A Truth Accuracy Could Never Achieve: The Millions Interviews M. Randal O’Wain

November 11, 2019 | 1 book mentioned 6 min read

M. Randal O’Wain‘s Meander Belt: Family, Loss, and Coming of Age in the Working-Class South is part of the University of Nebraska’s American Lives series, edited by Tobias Wolff. It offers a rich and moving portrayal of O’Wain’s hardscrabble childhood in Memphis and his journey away from his family’s working-class roots toward art and academia. The book has drawn praise from the likes of Patricia Foster and John D’Agata, who says, “For all their poignant intimacy, the essays in Meander Belt are somehow also achingly universal.” I was fortunate enough to get to talk to O’wain about his book, its genesis, and formal challenges.

The Millions: Meander Belt is about your childhood, growing up in a southern blue-collar family, the divergent path you took to become a musician and then writer, and the friction this caused at times. Despite the friction, you note that your father’s work ethic informed your writing—in a heartbreaking scene, you inscribe your debt to him on a self-published copy of your book that you give him for Christmas, that he refuses to read. Besides hard work, how else would you say your upbringing influenced your writing? 

M. Randal O’Wain: Bodies. I’m not sure I would have such a strong pull toward the intersection of emotional stakes within a memory (or character in fiction) and the way we physically move through the world. In part, I think this is because of my father and how in the summer he’d come home shirtless and dirty, smelling of sweat that was as much sawdust as the mushroomy pungency of something organic. I also think of my mother, who contracted polio as a toddler and forever after has had a distinct walk, one that I find impossible to describe but looked as if she needed to use her core strength to swing her right leg forward and yet she raised us to never consider her as disabled. In fact, we saw her as so able-bodied that it was often shocking to witness ways in which strangers treated her in public—cruelly, at times, or with kindness, but each had the same effect of drawing attention to the one thing she consciously avoided in her day-to-day: feeling different. We often did not have AC in our cars and us four siblings would sit close to each other in the southern heat, our skin tacky from sweat and sticking to this one’s thigh or that one’s arm.

TM: What was the original impetus for writing this? Why did this feel like a story that needed telling? And a related question: when did you know this was a book?

MRO: I never wanted to write about my family or myself. Even though there are fantastic memoirs out there, I have always had a difficult time respecting memoir as a genre because there is an expectation established by the more money-minded editors and houses out there that often flattens life experience into a palatable structure where the hero/heroine always gets better and learns a lesson. I am no hero and even if I might have learned lessons along the way, they are rarely teaching moments. Instead I was consumed by grief when I lost my father and brother at age 22 and 25 and I was suddenly faced with this knowledge that I would never be able to out grow my more selfish impulses, never be able to forgive both men for their more selfish reactions, and when this lack of rapprochement suddenly exists when the death of a parent or sibling happens so young it is a special kind of trauma. For me, this trauma told me stories of who I was in relation to home and in relation to the men who raised me and these memories were so horribly fucking bright I couldn’t turn away.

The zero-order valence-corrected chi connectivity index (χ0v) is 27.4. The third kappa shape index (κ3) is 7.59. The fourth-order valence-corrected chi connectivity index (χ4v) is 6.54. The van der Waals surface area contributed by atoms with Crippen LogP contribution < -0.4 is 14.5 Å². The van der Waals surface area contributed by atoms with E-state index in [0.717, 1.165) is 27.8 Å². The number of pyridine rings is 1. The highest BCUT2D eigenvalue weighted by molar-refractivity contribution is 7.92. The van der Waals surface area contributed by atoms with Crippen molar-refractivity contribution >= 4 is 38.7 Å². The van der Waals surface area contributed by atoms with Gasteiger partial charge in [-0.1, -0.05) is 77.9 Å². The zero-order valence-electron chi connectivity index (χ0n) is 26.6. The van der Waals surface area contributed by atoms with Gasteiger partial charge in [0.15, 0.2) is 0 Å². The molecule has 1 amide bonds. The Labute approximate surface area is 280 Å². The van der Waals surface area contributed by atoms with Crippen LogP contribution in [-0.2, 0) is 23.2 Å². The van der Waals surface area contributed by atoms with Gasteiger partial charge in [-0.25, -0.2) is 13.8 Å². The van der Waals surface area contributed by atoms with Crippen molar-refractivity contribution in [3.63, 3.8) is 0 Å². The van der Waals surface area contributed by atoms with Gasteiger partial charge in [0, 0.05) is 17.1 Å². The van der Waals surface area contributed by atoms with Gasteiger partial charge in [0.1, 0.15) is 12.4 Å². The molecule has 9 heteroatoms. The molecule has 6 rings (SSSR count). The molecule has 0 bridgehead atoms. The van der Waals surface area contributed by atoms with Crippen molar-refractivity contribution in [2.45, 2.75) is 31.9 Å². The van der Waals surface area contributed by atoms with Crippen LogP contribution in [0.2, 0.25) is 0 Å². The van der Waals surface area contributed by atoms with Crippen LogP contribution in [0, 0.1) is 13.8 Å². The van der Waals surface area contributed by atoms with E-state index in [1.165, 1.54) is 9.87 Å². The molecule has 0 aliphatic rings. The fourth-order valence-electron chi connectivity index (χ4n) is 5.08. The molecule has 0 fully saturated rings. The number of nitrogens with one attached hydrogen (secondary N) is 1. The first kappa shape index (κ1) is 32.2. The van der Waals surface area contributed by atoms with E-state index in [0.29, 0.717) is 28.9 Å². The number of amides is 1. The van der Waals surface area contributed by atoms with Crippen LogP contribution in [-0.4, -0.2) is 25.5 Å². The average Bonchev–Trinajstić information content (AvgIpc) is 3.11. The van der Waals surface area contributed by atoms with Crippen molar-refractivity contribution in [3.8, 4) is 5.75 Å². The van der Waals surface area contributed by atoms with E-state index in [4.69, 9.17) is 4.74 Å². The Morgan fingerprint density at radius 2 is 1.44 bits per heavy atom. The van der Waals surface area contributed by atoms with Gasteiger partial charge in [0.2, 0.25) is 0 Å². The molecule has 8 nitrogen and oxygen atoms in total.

TM: Despite the admission in the preface that the dialogue and details are largely invented, this is a deeply personal memoir. Did you have any reservations about writing this as far as family and friends were concerned?

MRO: What I’m trying to respond to in the preface where I write about using storytelling techniques often found in fiction is an argument popular among essayists, which has specific battle lines drawn around how much detail and dialogue is acceptable. As I said before, it was hard to look away from my memories. It was as if my mind was trying to compartmentalize my past in order to store memory away and each time this mental picture show was presented, I felt it in my guts, man. In my heart. I fully inhabited each instance, and I heard dialogue, and I smelled the rooms and the bodies, saw the chipped paint, and touched the rough-hewn hardwood. From this perspective, I tried to inhabit memory as bodily as I could without worrying over accuracy. I wanted a truth that accuracy could never achieve and the way I felt most comfortable doing this was through narrative storytelling. In terms of family and friends, I often needed them in order to “fact-check” my memory. I relied on my older sister and my mom quite heavily and hounded friends about details of certain events in order to get a broader understanding of the memory. This usually came after I’d written a draft because I really wanted to maintain access to that raw, initial remembering. In short: Everyone was excited to participate. A friend, Parker, wrote me a nice note the other day and I thanked him for reading. He said, “I’m in the book so of course I read the damn thing.”